From Calibers to Cameras: Botswana's ban on trophy hunting and consequences for the socioecological landscape of Ngamiland district

Open Access
Hann, Erica Christine
Graduate Program:
Master of Science
Document Type:
Master Thesis
Date of Defense:
Committee Members:
  • Brian King, Thesis Advisor/Co-Advisor
  • Botswana
  • trophy hunting
  • conservation
  • livelihood practices
  • socioecological systems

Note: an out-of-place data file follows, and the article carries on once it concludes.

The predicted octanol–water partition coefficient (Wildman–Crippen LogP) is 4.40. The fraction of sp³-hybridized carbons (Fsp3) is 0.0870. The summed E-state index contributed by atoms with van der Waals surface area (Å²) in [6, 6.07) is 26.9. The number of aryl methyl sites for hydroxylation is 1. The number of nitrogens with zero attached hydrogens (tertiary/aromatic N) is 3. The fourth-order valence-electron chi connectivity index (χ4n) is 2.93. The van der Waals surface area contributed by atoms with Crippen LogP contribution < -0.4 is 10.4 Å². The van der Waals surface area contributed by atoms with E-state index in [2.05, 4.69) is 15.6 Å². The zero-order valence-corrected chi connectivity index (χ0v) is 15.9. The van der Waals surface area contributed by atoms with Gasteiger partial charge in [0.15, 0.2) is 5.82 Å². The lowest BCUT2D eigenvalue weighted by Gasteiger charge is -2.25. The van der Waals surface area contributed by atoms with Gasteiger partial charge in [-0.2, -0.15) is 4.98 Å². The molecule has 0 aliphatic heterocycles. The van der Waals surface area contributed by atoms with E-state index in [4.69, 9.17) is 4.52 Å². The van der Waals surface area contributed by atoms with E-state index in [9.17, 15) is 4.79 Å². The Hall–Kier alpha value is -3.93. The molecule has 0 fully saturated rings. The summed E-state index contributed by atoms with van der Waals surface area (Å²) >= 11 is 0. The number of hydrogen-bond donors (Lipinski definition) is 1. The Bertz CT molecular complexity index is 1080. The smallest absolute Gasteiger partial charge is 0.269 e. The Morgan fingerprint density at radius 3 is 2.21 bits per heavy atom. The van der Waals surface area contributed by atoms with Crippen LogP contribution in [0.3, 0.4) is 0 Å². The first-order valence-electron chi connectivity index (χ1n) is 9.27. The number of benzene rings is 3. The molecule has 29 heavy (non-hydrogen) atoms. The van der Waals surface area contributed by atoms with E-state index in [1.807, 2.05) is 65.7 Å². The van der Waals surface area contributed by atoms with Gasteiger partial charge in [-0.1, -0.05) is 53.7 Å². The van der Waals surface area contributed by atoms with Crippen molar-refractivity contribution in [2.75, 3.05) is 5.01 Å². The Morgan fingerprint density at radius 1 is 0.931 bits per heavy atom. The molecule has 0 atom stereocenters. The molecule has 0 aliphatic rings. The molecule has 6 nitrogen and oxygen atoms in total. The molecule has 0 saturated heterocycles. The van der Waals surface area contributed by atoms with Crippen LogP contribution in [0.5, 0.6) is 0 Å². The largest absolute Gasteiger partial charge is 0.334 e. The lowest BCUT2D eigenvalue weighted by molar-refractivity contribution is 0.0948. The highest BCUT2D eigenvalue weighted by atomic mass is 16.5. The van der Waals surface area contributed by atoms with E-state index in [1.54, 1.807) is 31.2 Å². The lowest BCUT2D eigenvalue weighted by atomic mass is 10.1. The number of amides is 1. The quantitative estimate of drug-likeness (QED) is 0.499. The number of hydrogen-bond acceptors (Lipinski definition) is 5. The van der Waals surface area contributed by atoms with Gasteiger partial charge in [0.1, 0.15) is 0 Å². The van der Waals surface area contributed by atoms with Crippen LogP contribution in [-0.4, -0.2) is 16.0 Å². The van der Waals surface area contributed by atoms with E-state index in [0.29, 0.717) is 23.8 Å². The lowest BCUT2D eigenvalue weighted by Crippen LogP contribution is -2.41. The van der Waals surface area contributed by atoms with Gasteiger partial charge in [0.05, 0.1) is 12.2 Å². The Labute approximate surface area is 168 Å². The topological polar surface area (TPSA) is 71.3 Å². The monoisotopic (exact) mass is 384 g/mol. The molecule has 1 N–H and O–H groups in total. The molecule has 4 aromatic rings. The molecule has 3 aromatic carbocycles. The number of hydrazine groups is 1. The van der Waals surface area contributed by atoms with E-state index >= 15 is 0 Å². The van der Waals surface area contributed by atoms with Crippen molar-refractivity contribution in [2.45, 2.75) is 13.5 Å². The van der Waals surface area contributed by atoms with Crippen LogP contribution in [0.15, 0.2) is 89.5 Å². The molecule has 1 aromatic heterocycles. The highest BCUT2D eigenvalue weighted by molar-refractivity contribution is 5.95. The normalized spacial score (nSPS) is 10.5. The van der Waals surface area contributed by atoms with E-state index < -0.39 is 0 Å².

On January 1, 2014, a ban on all trophy hunting took effect in the southern African nation of Botswana. The ban was motivated by a 2011 aerial survey of wildlife populations which found statistically significant declines in eleven large mammal species. The decision to eliminate hunting marked a pronounced change from previous decades of wildlife management that included hunting and photographic concession. This shift in resource management is particularly important in the Ngamiland district of Northern Botswana in which over half of all residents are employed in the tourism industry. Trophy hunting, including of iconic and endangered species such as the African elephant (Loxodonta Africana), was previously permitted in Ngamiland and brought significant economic benefits to local communities, safari operators, and the national government. The role of hunting as a tool of conservation and importance of hunting-based tourism as a livelihood practice has been a subject of debate within and beyond Botswana for decades. Thus, there is considerable uncertainty around the types and severity of impacts the hunting ban will produce for both social and ecological systems. This thesis examines these impacts through a mixed methods approach including twenty-two semi- structured interviews and archival data collection as well as remote sensing analysis of vegetation patterns in Ngamiland. Results demonstrate considerable spatial variability both among perceptions of the ban, as well as vegetation patterns across the landscape. This suggests a significant degree of socioecological heterogeneity not recognized by a homogenous resource management policy such as the hunting ban. It also suggests an uneven ability among concessions to transition successfully to photographic-based tourism, potentially weakening incentives for conservation in certain areas.